These West Virginia kids aren't treating the teacher strike as a vacation. They're picketing too

Some West Virginia students joined their teachers during the multi-day strike.

(CNN)Many West Virginia students don't want more days off from school, but they do want their teachers to get better pay.

The eight-day teacher work stoppage has closed every single public school in the state and left more than 277,000 students with unexpected free time.
The strike was supposed to end last week after union leaders agreed on a 5% raise, West Virginia Gov. Jim Justice announced Tuesday evening. However, because teachers' demands were not met by legislators over the weekend, they are not returning to their classrooms just yet.
Although they are not happy about missing class, many students are rallying behind state educators.
    "I wish it wouldn't have come to this and that I was still in school, but I want the teachers to get the wages that they deserve, so I'm alright with it," says Victoria Blickenstaff, a sophomore at Fairmont Senior High School in the city of Fairmont.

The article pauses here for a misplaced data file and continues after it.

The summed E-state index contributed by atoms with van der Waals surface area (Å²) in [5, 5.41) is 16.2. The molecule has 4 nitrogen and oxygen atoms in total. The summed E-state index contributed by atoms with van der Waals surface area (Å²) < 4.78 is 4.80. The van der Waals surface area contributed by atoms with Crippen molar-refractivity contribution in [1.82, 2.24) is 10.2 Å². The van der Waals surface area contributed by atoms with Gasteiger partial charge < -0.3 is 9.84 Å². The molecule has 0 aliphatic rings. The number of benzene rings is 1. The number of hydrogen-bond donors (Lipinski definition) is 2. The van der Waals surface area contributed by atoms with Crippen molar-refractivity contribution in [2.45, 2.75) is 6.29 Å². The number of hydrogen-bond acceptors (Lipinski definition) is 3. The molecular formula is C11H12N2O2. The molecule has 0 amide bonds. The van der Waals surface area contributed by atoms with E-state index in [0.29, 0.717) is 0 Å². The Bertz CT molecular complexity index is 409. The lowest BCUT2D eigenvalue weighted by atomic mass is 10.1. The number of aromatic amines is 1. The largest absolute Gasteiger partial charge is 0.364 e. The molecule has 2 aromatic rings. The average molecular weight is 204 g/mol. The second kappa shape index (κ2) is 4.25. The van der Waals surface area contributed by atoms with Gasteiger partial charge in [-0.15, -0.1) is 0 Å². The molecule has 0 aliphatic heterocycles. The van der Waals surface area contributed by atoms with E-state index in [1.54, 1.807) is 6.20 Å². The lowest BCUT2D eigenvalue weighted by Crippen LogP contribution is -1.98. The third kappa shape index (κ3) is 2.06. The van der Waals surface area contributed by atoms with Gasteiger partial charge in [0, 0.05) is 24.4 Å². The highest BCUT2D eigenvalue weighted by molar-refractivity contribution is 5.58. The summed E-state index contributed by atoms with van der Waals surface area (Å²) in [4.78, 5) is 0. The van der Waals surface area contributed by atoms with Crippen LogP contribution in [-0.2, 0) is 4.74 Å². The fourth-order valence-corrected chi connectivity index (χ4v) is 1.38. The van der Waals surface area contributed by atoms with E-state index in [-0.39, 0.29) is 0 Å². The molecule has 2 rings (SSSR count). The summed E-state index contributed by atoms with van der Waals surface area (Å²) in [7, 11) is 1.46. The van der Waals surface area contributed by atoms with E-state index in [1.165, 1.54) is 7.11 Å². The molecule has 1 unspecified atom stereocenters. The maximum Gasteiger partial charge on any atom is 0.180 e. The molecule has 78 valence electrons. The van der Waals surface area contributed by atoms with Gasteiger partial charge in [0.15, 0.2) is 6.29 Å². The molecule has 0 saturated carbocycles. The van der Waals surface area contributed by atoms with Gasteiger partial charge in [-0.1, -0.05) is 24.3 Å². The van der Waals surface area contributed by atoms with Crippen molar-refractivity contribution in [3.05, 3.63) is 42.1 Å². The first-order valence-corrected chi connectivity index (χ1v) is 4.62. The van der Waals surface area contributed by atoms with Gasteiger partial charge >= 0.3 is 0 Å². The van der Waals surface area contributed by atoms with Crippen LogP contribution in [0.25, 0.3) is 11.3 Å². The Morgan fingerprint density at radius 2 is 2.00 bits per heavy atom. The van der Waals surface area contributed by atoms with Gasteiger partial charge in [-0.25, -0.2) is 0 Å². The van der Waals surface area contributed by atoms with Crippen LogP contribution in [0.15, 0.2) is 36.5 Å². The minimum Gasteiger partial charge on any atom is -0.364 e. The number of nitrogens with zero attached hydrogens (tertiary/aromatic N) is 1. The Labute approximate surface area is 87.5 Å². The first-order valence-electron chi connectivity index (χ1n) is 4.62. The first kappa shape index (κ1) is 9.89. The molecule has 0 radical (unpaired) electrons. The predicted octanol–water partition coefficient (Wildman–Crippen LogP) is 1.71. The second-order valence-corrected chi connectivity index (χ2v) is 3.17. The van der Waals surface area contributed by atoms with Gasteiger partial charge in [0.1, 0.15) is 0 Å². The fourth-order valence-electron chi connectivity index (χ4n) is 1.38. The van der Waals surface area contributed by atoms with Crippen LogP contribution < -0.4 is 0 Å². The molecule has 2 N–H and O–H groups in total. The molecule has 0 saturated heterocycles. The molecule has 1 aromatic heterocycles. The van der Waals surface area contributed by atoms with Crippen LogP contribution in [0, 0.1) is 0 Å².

So, Blickenstaff and her classmates have been joining teachers on the picket lines since February 22.

    A hashtag takes off

    They share pictures using the hashtags #55Strong and #SecureOurFuture. The latter was started by a group of student organizers at Capital High School in Charleston.
    On February 21, they organized a purple-out across their school and neighboring counties to stand in solidarity with their teachers. Students wore purple to signify a combination of red and blue, the two teachers' union colors. Students from 18 schools across the state participated.